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Full text of "Medical Jurisprudence And Toxicology"

EXTERNAL  EXAMINATION                                                61

or any other similar reason should not prevent him from performing this
most important, though too frequently unpleasant, duty.

No unauthorized person should be allowed to "be present at the autopsy.

Instruments.—The following instruments should be at hand before com-
mencing the examination : —

1. Scalpel. 2. Large Section knife. 3. Dissecting forceps. 4. A pair of
sharp pointed Scissors. 5. Saw. 6. Costotome. 7. Enterotome. 8. Blunt
probe. 9. Blow pipe. 10. A pair of iron hooks. 11. Straight and curved
needles. 12. Strong twine. 13. A measuring tape. 14. Measuring and
graduated glass containers. 15. China plates. 16. Basins to contain water.
17. Sponges. 18. A pair of thick India-rubber gloves with gauntlets or photo-
graphic gloves. 19. Machine for weighing organs. 20. At least two wide
mouthed, white glass bottles (with glass stoppers) of about one litre capacity
to contain portions of viscera.

EXTERNAL EXAMINATION
The following steps should be followed for the external examination : —

1.    The  body   should  be  identified  by  the   police   constable   and  the
chaukidar, who brought it to the mortuary.    It should also be identified by a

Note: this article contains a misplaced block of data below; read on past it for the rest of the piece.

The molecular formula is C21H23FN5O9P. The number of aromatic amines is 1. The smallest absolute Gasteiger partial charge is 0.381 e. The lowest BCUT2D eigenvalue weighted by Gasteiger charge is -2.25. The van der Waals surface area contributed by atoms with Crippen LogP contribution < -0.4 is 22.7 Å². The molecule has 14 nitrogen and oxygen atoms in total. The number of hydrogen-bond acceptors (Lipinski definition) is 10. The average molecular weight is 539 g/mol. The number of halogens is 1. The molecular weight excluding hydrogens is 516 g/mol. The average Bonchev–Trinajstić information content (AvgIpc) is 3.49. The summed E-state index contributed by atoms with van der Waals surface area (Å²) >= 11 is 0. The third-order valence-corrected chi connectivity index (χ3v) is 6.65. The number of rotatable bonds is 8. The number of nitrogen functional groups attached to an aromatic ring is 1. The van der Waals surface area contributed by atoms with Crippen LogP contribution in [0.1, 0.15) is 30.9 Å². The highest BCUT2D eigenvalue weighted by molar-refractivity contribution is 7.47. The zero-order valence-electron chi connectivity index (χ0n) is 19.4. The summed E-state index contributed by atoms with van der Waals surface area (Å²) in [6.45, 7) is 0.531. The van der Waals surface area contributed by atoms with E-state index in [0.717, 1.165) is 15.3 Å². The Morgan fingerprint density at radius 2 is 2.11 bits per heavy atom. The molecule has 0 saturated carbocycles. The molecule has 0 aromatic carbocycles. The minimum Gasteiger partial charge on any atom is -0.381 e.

relative or friend of the deceased present on the spot.   These persons will
be required to give evidence in court of having identified the body in the
presence of the medical officer holding the post-mortem examination in case
a person is tried for having caused the death of the deceased.

2.    In the case of an unknown body, a general appearance of the body
describing the race, sex, age, stature, features, scars, tattoo-marks, etc., should
be noted for the purpose of identification.   The body should be photographed
and the finger prints taken.   The police should arrange for such a body to
be photographed  at  once,  before it gets  decomposed.   The  photograph  is
worthless after the features have become bloated and distorted from putre-
faction, but I have seen bodies photographed even after advanced putrefac-
tion.   At the request of the police the head may be preserved, for future
identification, in methylated spirit and a little formalin in a large closely
fitting glass jar or any other receptacle.

3.    If there are clothes on the body, they should be carefully examined
for stains of mud, tears, etc., indicating a struggle, before they are removed.
Stains  of blood,  semen,  vomit  or fsecal matter should  be  described and
preserved for chemical analysis. Cuts or rents caused by a cutting instrument,
burns caused by fire or acids, or blackening caused by discharges from fire-
arms should be carefully noted and compared with injuries on the body.

4.    In the case of a cord or ligature round the neck, its exact position,
manner and application of a knot or knots and its material should be noted.

5.    Age should be given from the presence of the teeth and other appear-
ances.   If, owing to rigor mortis, the jaw cannot be opened to count the
teeth, the cheeks should be cut to expose them.

6.    Time since death should be noted from the temperature of the body,
post-mortem staining, rigor mortis, stage of putrefaction, and even from the
degree of digestion of the stomach contents which, however,  only yields
evidence of doubtful value.

7.    The condition of the body, whether stout, emaciated, or decomposed,
should be mentioned.   The eyes should be examined and the opacity of the
cornea and lens should be noted particularly in vehicular accidents.   The
state of the pupils should also be noted as to whether they were contracted
or dilated.